Genetic variation in catechol-O-methyltransferase (COMT) and obesity in the prostate, lung, colorectal, and ovarian (PLCO) cancer screening trial.
Wang SS, Morton LM, Bergen AW, Lan EZ, Chatterjee N, Kvale P, Hayes RB, Chanock SJ, Caporaso NE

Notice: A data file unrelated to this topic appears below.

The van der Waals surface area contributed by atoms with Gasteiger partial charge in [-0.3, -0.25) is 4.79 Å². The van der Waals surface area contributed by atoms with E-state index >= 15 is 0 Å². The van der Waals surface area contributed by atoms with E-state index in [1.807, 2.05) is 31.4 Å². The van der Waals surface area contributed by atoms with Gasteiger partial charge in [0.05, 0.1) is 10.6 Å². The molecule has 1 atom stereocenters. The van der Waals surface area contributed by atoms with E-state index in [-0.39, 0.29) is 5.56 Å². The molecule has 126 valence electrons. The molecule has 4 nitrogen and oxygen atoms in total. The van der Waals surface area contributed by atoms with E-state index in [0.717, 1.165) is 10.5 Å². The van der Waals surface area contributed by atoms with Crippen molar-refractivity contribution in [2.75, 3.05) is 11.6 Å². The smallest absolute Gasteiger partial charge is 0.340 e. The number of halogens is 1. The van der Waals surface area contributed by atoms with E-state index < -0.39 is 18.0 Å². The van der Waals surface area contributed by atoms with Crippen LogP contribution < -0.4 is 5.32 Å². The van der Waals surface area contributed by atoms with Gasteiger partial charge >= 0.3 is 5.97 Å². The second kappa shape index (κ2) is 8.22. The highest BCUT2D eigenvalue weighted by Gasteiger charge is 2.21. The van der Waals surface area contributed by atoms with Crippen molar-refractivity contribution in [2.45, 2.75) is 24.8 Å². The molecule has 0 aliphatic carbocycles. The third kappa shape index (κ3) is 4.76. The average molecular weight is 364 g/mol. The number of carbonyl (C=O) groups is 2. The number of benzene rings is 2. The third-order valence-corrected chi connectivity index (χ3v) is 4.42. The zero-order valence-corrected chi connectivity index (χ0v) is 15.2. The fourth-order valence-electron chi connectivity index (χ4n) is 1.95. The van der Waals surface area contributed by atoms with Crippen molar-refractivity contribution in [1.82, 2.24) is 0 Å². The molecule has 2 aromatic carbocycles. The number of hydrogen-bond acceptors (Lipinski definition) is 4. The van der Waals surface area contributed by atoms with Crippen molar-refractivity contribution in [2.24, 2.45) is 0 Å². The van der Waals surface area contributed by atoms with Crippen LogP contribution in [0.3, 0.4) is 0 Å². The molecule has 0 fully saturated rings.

Catechol-O-methyltransferase (COMT) is an important modulator in the catabolism of extraneural dopamine, which plays an important role in drug reward mechanisms. It is hypothesized that genetic variations in the COMT gene, which can result in a three to fourfold difference in COMT enzyme activity, may be associated with several reward-motivated behaviors. The aim of our study was to examine the relationship between COMT polymorphisms with smoking, obesity and alcohol. Three single nucleotide polymorphisms (SNPs) in COMT were genotyped in 2,371 participants selected randomly from the screening arm of the PLCO Cancer Screening Trial after stratifying by sex, age, and smoking status. Smoking, obesity, and alcohol consumption were assessed by questionnaire. SNP and haplotype associations were estimated using odds ratios (ORs) and 95% confidence intervals (CIs) derived from conditional logistic regression models, adjusted for race/ethnicity. The COMT Ex4-76C > G (Leu136Leu) polymorphism was statistically significantly associated with individuals who had >30% increases in BMI from ages 20 to 50 years, compared to those with 0-5% increase in BMI (0-5%) over the same age period: (CC is referent; OR(CG )= 1.42, OR(GG )= 1.46, P (trend )= 0.06). By sex, the increased risk was further pronounced among females (OR(CG )= 1.50, OR(GG )= 2.10, P (trend )= 0.03). Consistent with our analyses of single polymorphisms, individuals whose BMI increased >30% from ages 20 to 50 years were more likely than individuals with 0-5% increases in BMI to possess COMT haplotypes [COMT Ex3-104C > T-COMT Ex4-76 C > G-COMT Ex4-12 A > G] that included the variant allele for COMT Ex4-76 C > G: C-G-G (T-C-A is referent: OR(C-G-G )= 1.33, 95% CI 1.01-1.77) and C-G-A (OR(C-G-A )= 1.79, 95% CI 0.72-4.49). We observed no association between any of the COMT polymorphisms with smoking behavior or alcohol intake. The COMT Ex4-76C > G (Leu136Leu) polymorphism appears to play a role in large increases in BMI. The null association with smoking and alcohol and the pronounced association with increasing BMI among women further implicates COMT's role in estrogen metabolism as a potentially culpable pathway. Our results support a need for comprehensive evaluation of COMT variations and their functional relevance as COMT may be an important molecular target to evaluate for new treatments regarding obesity.